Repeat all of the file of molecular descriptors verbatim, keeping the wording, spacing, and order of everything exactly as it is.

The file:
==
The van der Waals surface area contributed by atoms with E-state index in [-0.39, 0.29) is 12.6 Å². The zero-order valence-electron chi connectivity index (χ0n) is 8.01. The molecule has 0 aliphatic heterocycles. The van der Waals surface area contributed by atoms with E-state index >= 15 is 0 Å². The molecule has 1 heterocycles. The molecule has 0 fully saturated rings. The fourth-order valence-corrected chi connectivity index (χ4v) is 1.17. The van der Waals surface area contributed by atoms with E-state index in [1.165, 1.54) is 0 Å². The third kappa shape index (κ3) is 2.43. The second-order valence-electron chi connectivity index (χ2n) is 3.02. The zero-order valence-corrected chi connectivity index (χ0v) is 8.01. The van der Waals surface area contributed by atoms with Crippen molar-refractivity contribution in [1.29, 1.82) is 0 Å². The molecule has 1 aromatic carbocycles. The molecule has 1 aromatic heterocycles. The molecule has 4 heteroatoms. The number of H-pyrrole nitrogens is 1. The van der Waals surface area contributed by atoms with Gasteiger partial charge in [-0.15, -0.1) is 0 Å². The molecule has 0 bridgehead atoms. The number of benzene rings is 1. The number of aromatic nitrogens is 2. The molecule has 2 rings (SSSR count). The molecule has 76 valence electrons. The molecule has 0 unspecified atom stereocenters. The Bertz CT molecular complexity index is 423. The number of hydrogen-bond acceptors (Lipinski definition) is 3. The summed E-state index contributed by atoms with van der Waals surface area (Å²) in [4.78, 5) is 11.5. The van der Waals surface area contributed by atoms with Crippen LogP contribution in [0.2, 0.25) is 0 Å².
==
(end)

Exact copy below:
The van der Waals surface area contributed by atoms with E-state index in [-0.39, 0.29) is 12.6 Å². The zero-order valence-electron chi connectivity index (χ0n) is 8.01. The molecule has 0 aliphatic heterocycles. The van der Waals surface area contributed by atoms with E-state index >= 15 is 0 Å². The molecule has 1 heterocycles. The molecule has 0 fully saturated rings. The fourth-order valence-corrected chi connectivity index (χ4v) is 1.17. The van der Waals surface area contributed by atoms with E-state index in [1.165, 1.54) is 0 Å². The third kappa shape index (κ3) is 2.43. The second-order valence-electron chi connectivity index (χ2n) is 3.02. The zero-order valence-corrected chi connectivity index (χ0v) is 8.01. The van der Waals surface area contributed by atoms with Crippen molar-refractivity contribution in [1.29, 1.82) is 0 Å². The molecule has 1 aromatic carbocycles. The molecule has 1 aromatic heterocycles. The molecule has 4 heteroatoms. The number of H-pyrrole nitrogens is 1. The van der Waals surface area contributed by atoms with Gasteiger partial charge in [-0.15, -0.1) is 0 Å². The molecule has 0 bridgehead atoms. The number of benzene rings is 1. The number of aromatic nitrogens is 2. The molecule has 2 rings (SSSR count). The molecule has 76 valence electrons. The molecule has 0 unspecified atom stereocenters. The Bertz CT molecular complexity index is 423. The number of hydrogen-bond acceptors (Lipinski definition) is 3. The summed E-state index contributed by atoms with van der Waals surface area (Å²) in [4.78, 5) is 11.5. The van der Waals surface area contributed by atoms with Crippen LogP contribution in [0.2, 0.25) is 0 Å².